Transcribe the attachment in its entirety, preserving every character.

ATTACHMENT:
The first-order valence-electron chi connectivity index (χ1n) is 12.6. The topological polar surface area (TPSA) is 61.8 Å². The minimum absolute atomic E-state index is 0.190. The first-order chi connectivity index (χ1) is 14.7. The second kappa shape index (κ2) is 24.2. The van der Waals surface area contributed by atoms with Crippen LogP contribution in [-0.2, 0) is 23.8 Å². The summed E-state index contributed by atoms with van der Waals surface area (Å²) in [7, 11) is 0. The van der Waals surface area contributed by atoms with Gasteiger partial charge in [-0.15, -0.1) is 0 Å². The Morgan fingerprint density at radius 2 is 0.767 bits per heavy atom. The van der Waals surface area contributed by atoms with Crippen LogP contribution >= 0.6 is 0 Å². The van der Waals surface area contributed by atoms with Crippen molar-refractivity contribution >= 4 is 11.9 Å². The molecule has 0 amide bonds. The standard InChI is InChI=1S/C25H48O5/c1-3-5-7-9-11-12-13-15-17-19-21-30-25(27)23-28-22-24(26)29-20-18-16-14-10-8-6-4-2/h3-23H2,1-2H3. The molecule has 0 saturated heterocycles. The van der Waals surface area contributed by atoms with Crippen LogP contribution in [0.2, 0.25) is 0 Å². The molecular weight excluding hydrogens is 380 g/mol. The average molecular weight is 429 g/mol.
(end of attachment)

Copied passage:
The first-order valence-electron chi connectivity index (χ1n) is 12.6. The topological polar surface area (TPSA) is 61.8 Å². The minimum absolute atomic E-state index is 0.190. The first-order chi connectivity index (χ1) is 14.7. The second kappa shape index (κ2) is 24.2. The van der Waals surface area contributed by atoms with Crippen LogP contribution in [-0.2, 0) is 23.8 Å². The summed E-state index contributed by atoms with van der Waals surface area (Å²) in [7, 11) is 0. The van der Waals surface area contributed by atoms with Gasteiger partial charge in [-0.15, -0.1) is 0 Å². The Morgan fingerprint density at radius 2 is 0.767 bits per heavy atom. The van der Waals surface area contributed by atoms with Crippen LogP contribution >= 0.6 is 0 Å². The van der Waals surface area contributed by atoms with Crippen molar-refractivity contribution >= 4 is 11.9 Å². The molecule has 0 amide bonds. The standard InChI is InChI=1S/C25H48O5/c1-3-5-7-9-11-12-13-15-17-19-21-30-25(27)23-28-22-24(26)29-20-18-16-14-10-8-6-4-2/h3-23H2,1-2H3. The molecule has 0 saturated heterocycles. The van der Waals surface area contributed by atoms with Crippen LogP contribution in [0.2, 0.25) is 0 Å². The molecular weight excluding hydrogens is 380 g/mol. The average molecular weight is 429 g/mol.